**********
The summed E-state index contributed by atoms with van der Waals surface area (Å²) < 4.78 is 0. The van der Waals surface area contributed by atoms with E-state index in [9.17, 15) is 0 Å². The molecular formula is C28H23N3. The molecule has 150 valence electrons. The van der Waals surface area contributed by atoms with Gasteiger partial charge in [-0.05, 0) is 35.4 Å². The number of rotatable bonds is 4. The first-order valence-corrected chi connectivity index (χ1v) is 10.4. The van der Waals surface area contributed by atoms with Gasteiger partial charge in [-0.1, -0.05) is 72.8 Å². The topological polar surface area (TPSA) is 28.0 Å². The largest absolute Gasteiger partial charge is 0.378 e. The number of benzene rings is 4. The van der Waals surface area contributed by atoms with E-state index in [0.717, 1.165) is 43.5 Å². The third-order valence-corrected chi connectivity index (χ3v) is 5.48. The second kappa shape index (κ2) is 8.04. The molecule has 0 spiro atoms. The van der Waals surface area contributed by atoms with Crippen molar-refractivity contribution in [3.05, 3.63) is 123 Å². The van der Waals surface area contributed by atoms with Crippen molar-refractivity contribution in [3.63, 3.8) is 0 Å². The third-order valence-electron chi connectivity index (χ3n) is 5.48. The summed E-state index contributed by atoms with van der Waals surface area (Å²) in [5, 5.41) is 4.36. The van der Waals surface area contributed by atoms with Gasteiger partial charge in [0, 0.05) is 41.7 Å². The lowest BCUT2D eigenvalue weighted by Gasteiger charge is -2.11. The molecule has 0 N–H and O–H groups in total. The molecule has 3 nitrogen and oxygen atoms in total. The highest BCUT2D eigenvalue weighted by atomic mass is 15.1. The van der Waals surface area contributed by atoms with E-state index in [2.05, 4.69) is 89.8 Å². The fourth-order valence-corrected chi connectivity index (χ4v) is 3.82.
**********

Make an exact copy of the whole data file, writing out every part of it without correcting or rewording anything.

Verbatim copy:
The summed E-state index contributed by atoms with van der Waals surface area (Å²) < 4.78 is 0. The van der Waals surface area contributed by atoms with E-state index in [9.17, 15) is 0 Å². The molecular formula is C28H23N3. The molecule has 150 valence electrons. The van der Waals surface area contributed by atoms with Gasteiger partial charge in [-0.05, 0) is 35.4 Å². The number of rotatable bonds is 4. The first-order valence-corrected chi connectivity index (χ1v) is 10.4. The van der Waals surface area contributed by atoms with Gasteiger partial charge in [-0.1, -0.05) is 72.8 Å². The topological polar surface area (TPSA) is 28.0 Å². The largest absolute Gasteiger partial charge is 0.378 e. The number of benzene rings is 4. The van der Waals surface area contributed by atoms with E-state index in [0.717, 1.165) is 43.5 Å². The third-order valence-corrected chi connectivity index (χ3v) is 5.48. The second kappa shape index (κ2) is 8.04. The molecule has 0 spiro atoms. The van der Waals surface area contributed by atoms with Crippen molar-refractivity contribution in [3.05, 3.63) is 123 Å². The van der Waals surface area contributed by atoms with Crippen molar-refractivity contribution in [3.63, 3.8) is 0 Å². The third-order valence-electron chi connectivity index (χ3n) is 5.48. The summed E-state index contributed by atoms with van der Waals surface area (Å²) in [5, 5.41) is 4.36. The van der Waals surface area contributed by atoms with Gasteiger partial charge in [0, 0.05) is 41.7 Å². The lowest BCUT2D eigenvalue weighted by Gasteiger charge is -2.11. The molecule has 0 N–H and O–H groups in total. The molecule has 3 nitrogen and oxygen atoms in total. The highest BCUT2D eigenvalue weighted by atomic mass is 15.1. The van der Waals surface area contributed by atoms with E-state index in [2.05, 4.69) is 89.8 Å². The fourth-order valence-corrected chi connectivity index (χ4v) is 3.82.